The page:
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There continues to be an eager media narrative that evangelicals are at the heart of the Trump movement, and the high profile support of notable evangelicals like Ben Carson, and Jerry Falwell Jr. only contribute to this perspective. In response, there has been significant pushback to this convenient storyline by political scientists such as Joseph M. Knippenberg of Oglethorpe University, and Geoffery C. Layman at Notre Dame and others. This counter-account is based upon increasing data that show Trump is not favored by most evangelicals, has never won a majority of evangelicals in any state thus far, and does poorly among those who actually go to church regularly. Furthermore, there is good reason to believe that the Trump sensation is more of a Jacksonian phenomenon than an evangelical one.

Nevertheless, in the midst of such debates, something appears to have shifted in the March 15th races in Missouri, Illinois, and Ohio. Far from winning pluralities of evangelicals as he did earlier in the season, Trump is now consistently losing the evangelical vote to Ted Cruz (or in the case of Ohio, to John Kasich) and Trump is doing worse among evangelicals than non-evangelicals generally.

The Wisconsin primary continued this trend, and it seems clear that evangelicals helped defeat trump in this key Midwestern state. Overall, evangelicals made up 38 percent of the Wisconsin Republican electorate, and they voted decisively with Cruz. Among self-identified evangelicals, Ted Cruz won 55 percent of the Wisconsin evangelical vote. Ted Cruz then, significantly over-performed with evangelicals relative to his overall Wisconsin total of 48 percent while Trump underperformed among Wisconsin evangelicals (33 percent) relative to his statewide results (35 percent). Thus, far from driving Trump’s momentum, evangelicals in Ohio, Missouri, and Wisconsin were a key element of the Republican coalition that defeated Trump in these crucial states (or created a virtual tie in the case of Missouri).

Similarly, Donald Trump continues to do miserably among “values voters” of all stripes. Among those who say “shared values” mattered most in deciding their vote (a group that likely includes many Catholics and mainline protestants along with evangelicals), a whopping 86 percent did not vote for Trump. More specifically, Cruz pulled in a dominant 66 percent of these “values voters”, while Kasich drew 20 percent. In the end, Trump only won 11 percent of such voters and has never won more than 19 percent in states where this has been measured. In sum, the clear emerging trend outside the South in states like Wisconsin, Ohio, Illinois, and Missouri, is that Trump is losing the evangelical vote by decisive numbers to Ted Cruz (or in the case of Ohio, John Kasich); he continues to do poorly among “values voters”; and evangelicals have been a key element in defeating Trump in the states where he has lost.

The question going forward is whether or not this anti-Trump and pro-Cruz trend among evangelicals is an aberration or whether it will continue and gain momentum. It seems likely that Trump will continue to be strong in the Northeast with the upcoming primaries in New York, Connecticut, and Rhode Island; perhaps not coincidently, these are three states with some of the lowest evangelical populations in the entire country (at roughly 5 percent each according to one source). Despite Trump’s stronghold in the Northeast, evangelical voters may still play an important role in key upcoming states in the West and Midwest. For example, in Indiana and Nebraska, states that Ted Cruz must win to deny Donald Trump a majority of delegates, evangelicals make up 29 percent and 25 percent of the state population respectively, and much higher percentages of the Republican electorate in those states. In the end, this race will likely come down to the results of the massive California primary on June 7th. California may have only nine to fifteen percent of evangelicals statewide, yet this voting block may still play an important role. Despite its reputation for liberal politics, California is still home to more Republicans than any other state and is a haven for evangelical “mega-churches.” Indeed, in January, the widely respected California Field Poll estimated that as many as 42 percent of Republican primary voters will be evangelical Christians. Certainly the Midwest and West have been fertile territory for the Cruz campaign. As Jeffrey H. Anderson of the Weekly Standard has pointed out, “Ted Cruz has now beaten Donald Trump in 11 of 21 states that have been contested to date outside of the South,” including three Midwestern states and three “Western Frontier states.”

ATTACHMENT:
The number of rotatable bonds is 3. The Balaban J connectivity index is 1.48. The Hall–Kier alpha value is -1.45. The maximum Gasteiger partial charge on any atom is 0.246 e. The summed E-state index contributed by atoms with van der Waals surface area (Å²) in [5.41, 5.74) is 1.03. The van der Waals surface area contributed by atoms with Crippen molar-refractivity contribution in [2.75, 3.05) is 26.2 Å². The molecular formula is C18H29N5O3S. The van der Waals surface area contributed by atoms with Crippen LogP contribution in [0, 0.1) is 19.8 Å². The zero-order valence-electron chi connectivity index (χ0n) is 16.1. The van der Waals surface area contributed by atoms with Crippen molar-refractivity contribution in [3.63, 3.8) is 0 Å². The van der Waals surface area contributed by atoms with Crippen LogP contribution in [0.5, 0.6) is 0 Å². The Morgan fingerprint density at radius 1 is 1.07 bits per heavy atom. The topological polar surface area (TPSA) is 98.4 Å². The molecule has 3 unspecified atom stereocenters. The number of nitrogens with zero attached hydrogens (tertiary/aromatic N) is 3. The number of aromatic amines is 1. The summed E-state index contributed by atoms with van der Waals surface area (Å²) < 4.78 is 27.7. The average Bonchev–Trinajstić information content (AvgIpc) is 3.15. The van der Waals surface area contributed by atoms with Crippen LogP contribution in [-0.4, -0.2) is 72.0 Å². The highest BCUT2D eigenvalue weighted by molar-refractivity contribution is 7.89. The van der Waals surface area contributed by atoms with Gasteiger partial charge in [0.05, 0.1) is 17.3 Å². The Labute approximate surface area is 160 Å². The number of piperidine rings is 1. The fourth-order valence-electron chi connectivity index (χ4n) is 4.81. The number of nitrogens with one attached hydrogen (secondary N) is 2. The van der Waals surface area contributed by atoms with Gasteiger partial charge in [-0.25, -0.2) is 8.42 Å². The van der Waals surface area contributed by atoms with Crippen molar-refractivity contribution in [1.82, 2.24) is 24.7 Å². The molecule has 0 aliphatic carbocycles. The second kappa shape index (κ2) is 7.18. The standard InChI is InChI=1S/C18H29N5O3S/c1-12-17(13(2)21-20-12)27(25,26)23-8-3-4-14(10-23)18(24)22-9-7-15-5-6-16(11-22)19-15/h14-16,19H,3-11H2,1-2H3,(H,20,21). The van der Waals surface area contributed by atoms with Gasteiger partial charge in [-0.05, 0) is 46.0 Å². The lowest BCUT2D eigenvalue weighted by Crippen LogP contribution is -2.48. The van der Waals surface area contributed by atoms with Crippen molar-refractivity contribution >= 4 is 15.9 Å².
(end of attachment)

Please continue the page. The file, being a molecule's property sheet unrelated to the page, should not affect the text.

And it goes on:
To be sure, the final story on the evangelical and Trump intersection in the 2016 primary season has yet to be written. But at this point, evangelical voters in key Midwestern states appear to be undermining rather than underwriting Donald Trump’s campaign. While Donald Trump has famously declared, “I love evangelicals!” it seems that in return some evangelicals may have “lost that loving feeling,” and the full evidence proves that most of them never had it in the first place.

Darren Patrick Guerra is an Associate Professor of Political Science at Biola University specializing in Constitutional Law and American Politics. His writings have appeared in First Things, The Federalist, and Christianity Today. His book, Perfecting the Constitution, was published in 2013 by Lexington Books.

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